BluePerspectives

This Kind of Fracking Can Help Solve Our Climate Problems

This story was originally published in the Guardian, and reproduced here with the Climate Desk Collaboration. The Earth’s crust contains an unlimited supply of heat, but harnessing this energy at scale has proven difficult. A combination of new technologies, government support, and the pressing necessity to secure clean power in

 [[{“value”:”This article was first published by the Guardian, and it is now available these as part of the Climate Desk collaboration.
A endless supply of heat exists beneath our feet within the Earth’s crust, but harnessing it at scale has proved hard. In the US, thermal energy is ultimately having its moment thanks to a combination of innovative techniques, government support, and the urgent need for constant clean power in a climate crisis.
Where the Earth’s inward heat has been simmering close to the surface, such as at hot springs or geysers, where hot water or steam can be easily drawn to turbines and generate electricity, has historically been the only place geothermal has been feasible.
While this has allowed a minimal number of places, like Iceland, to use geothermal as a major source of heating and electricity, it has only been a niche presence in the US, providing less than 1 percent of the nation’s electricity. However, this could change significantly, bringing about the promise of unending, fresh energy that can supply the electricity grid’s sluggish solar and wind generation.
” Geothermal has been used for over 100 years, limited to certain geographic locations—but that is now changing”, said Amanda Kolker, the geothermal laboratory program manager at the National Renewable Energy Laboratory ( NREL).
We need to find a base load, which is now taken up by gas, as we enter the grid with renewables that are not available all the time. Geothermal is one of the few options for zero-emission base load power because there are n’t really many options.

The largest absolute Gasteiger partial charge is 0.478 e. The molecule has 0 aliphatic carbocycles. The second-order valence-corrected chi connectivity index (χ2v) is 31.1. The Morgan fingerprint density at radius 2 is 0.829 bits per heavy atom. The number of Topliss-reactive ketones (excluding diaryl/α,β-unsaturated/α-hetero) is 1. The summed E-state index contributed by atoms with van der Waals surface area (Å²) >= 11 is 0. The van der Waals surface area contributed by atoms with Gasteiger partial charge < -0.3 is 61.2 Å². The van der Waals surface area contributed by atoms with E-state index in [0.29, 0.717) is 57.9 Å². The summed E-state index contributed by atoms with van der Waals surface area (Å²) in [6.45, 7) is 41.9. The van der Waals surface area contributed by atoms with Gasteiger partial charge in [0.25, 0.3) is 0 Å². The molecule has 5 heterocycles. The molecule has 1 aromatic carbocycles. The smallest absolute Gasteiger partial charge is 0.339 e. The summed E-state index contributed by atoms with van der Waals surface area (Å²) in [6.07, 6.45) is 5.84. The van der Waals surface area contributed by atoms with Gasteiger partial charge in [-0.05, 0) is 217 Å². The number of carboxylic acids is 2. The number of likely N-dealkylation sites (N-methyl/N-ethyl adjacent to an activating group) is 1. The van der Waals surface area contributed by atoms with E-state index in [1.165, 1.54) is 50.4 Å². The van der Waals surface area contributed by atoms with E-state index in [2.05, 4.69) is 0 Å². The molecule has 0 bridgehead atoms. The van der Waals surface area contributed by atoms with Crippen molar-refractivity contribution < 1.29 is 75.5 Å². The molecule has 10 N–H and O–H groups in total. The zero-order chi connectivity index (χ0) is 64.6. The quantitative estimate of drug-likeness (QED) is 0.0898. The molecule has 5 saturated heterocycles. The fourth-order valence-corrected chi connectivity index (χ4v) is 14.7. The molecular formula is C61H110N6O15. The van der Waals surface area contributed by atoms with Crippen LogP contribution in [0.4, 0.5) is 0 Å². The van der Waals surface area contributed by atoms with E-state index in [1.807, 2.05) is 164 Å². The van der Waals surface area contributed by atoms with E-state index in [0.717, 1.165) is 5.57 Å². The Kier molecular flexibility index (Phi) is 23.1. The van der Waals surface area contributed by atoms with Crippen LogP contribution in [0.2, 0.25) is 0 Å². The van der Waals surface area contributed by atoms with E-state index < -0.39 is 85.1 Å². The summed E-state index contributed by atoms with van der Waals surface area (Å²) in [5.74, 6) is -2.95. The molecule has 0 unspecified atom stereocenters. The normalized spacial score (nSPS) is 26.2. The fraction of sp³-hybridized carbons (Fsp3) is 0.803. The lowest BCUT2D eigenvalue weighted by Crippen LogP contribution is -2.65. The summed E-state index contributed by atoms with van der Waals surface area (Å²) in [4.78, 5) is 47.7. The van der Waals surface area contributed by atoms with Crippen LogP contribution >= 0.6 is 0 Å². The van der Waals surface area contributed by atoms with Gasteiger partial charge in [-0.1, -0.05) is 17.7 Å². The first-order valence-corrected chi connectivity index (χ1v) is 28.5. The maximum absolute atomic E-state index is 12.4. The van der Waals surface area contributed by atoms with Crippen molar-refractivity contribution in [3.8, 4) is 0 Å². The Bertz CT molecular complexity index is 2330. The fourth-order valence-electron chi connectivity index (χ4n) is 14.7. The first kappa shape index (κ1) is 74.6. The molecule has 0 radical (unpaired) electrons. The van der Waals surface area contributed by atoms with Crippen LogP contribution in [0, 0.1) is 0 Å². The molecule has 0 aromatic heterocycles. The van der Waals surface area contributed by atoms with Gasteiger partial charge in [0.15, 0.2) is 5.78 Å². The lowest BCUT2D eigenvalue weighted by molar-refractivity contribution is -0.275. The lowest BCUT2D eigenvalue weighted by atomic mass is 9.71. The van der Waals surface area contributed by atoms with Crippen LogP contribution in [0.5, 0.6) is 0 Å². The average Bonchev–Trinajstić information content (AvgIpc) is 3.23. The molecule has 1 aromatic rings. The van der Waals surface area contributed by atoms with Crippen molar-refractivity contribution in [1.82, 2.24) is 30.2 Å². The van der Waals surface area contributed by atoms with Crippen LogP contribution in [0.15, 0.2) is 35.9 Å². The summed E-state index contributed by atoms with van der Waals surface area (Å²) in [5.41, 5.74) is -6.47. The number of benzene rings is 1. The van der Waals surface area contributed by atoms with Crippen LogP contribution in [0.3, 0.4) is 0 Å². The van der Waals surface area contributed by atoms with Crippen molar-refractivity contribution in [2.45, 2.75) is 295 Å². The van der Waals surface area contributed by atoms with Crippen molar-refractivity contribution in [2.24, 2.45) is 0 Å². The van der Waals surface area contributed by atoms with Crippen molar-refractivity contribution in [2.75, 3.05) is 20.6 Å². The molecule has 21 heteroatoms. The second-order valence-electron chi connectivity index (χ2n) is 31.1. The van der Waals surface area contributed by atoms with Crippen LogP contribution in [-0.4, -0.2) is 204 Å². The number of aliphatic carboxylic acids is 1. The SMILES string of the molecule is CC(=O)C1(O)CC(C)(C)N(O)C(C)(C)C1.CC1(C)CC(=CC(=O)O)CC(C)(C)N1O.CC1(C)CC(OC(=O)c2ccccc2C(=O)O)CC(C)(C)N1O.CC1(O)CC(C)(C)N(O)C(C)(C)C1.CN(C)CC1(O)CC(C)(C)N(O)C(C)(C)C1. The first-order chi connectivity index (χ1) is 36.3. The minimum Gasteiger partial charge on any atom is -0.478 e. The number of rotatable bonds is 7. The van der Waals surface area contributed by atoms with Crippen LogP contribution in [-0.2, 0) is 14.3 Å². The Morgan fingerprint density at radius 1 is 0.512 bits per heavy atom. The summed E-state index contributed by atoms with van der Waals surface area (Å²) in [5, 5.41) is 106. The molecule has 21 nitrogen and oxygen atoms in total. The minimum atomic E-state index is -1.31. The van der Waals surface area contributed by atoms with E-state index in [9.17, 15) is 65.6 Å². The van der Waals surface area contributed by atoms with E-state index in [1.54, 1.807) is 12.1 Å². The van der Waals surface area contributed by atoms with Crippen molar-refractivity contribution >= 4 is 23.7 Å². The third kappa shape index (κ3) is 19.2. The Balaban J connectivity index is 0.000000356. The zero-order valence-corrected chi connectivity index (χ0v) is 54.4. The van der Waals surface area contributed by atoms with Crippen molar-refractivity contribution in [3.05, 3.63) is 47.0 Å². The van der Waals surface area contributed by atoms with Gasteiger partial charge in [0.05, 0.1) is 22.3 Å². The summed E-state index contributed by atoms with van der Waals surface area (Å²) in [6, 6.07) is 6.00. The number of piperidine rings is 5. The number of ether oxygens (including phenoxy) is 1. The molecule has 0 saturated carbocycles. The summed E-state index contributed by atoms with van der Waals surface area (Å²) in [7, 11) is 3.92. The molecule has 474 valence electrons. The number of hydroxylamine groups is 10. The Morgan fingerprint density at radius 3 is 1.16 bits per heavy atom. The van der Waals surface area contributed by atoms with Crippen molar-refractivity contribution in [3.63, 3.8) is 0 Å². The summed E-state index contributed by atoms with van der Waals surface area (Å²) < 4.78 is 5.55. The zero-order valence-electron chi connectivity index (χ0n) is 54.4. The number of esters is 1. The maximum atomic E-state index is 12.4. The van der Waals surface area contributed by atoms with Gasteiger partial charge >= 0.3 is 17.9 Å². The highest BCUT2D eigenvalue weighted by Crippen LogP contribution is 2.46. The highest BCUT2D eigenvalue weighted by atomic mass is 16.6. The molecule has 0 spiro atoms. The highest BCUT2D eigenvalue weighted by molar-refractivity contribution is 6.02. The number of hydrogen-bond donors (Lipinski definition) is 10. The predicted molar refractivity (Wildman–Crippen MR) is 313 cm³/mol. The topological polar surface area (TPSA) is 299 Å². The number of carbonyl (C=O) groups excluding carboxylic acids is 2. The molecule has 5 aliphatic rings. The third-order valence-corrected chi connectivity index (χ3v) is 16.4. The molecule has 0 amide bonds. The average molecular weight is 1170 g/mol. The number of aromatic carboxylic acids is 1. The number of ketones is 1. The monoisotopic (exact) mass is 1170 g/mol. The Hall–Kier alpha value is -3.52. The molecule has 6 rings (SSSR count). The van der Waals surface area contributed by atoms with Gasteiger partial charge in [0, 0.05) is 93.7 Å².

” In the Eastern United States…if you drill only one to two miles full, you have temperatures hot enough for electricity”.
Thermal capacity could increase 20- fold by 2050, generating 10 percent of the US’s electricity, according to a new road map released by the US Department of Energy. Additionally, Joe Biden’s administration has provided funding for new projects that aim to advance the next generation of geothermal energy sources, making them accessible everywhere on America’s landmass as well as easy-to-access hot springs.
” The US can lead the clear- energy future with continued innovation on following- generation technologies, from harnessing the power of the sun to the heat beneath our feet, and cracking the code to deploy them at scale”, said Jennifer Granholm, the US energy secretary, who added that she saw “enormous potential” in thermal.
The department of energy estimates that as much as$ 250 billion will be required for projects to spread across the nation, making it a major source of clean power, as well as a lot of money.
However, thermal advocates claim that a boom in volcanic technologies and government support makes it possible for this to grow. The Biden administration announced$ 74 million for up to seven pilot projects to create superior thermal systems in February, which the government claimed have the ability to power 65 million American homes.